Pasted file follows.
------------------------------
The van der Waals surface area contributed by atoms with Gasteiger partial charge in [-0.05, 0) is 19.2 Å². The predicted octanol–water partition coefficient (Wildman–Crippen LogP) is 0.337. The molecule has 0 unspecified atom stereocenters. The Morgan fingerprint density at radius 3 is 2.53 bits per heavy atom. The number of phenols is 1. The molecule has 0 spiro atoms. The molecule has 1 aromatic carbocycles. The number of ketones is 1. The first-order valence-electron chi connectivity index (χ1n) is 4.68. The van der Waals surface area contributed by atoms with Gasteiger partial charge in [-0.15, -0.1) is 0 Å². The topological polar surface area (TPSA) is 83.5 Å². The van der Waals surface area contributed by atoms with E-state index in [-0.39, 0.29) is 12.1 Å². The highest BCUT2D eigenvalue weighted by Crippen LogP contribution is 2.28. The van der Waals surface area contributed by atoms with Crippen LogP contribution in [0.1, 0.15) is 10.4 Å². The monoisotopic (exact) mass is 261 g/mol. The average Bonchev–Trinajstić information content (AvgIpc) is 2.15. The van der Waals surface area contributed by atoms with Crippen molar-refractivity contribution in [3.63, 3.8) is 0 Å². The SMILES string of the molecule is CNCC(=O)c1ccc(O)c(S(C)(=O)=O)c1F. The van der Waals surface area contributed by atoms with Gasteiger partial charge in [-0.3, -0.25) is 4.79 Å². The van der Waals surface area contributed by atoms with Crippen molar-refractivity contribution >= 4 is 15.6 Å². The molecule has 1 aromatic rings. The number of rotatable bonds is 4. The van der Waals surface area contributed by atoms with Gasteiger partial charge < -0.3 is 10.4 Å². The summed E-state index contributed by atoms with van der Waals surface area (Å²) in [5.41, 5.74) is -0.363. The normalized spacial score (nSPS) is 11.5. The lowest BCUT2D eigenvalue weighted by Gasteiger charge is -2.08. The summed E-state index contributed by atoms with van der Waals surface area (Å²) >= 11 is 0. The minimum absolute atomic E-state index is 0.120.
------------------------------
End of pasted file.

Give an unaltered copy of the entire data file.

The van der Waals surface area contributed by atoms with Gasteiger partial charge in [-0.05, 0) is 19.2 Å². The predicted octanol–water partition coefficient (Wildman–Crippen LogP) is 0.337. The molecule has 0 unspecified atom stereocenters. The Morgan fingerprint density at radius 3 is 2.53 bits per heavy atom. The number of phenols is 1. The molecule has 0 spiro atoms. The molecule has 1 aromatic carbocycles. The number of ketones is 1. The first-order valence-electron chi connectivity index (χ1n) is 4.68. The van der Waals surface area contributed by atoms with Gasteiger partial charge in [-0.15, -0.1) is 0 Å². The topological polar surface area (TPSA) is 83.5 Å². The van der Waals surface area contributed by atoms with E-state index in [-0.39, 0.29) is 12.1 Å². The highest BCUT2D eigenvalue weighted by Crippen LogP contribution is 2.28. The van der Waals surface area contributed by atoms with Crippen LogP contribution in [0.1, 0.15) is 10.4 Å². The monoisotopic (exact) mass is 261 g/mol. The average Bonchev–Trinajstić information content (AvgIpc) is 2.15. The van der Waals surface area contributed by atoms with Crippen molar-refractivity contribution in [3.63, 3.8) is 0 Å². The SMILES string of the molecule is CNCC(=O)c1ccc(O)c(S(C)(=O)=O)c1F. The van der Waals surface area contributed by atoms with Gasteiger partial charge in [-0.3, -0.25) is 4.79 Å². The van der Waals surface area contributed by atoms with Crippen molar-refractivity contribution >= 4 is 15.6 Å². The molecule has 1 aromatic rings. The number of rotatable bonds is 4. The van der Waals surface area contributed by atoms with Gasteiger partial charge < -0.3 is 10.4 Å². The summed E-state index contributed by atoms with van der Waals surface area (Å²) in [5.41, 5.74) is -0.363. The normalized spacial score (nSPS) is 11.5. The lowest BCUT2D eigenvalue weighted by Gasteiger charge is -2.08. The summed E-state index contributed by atoms with van der Waals surface area (Å²) >= 11 is 0. The minimum absolute atomic E-state index is 0.120.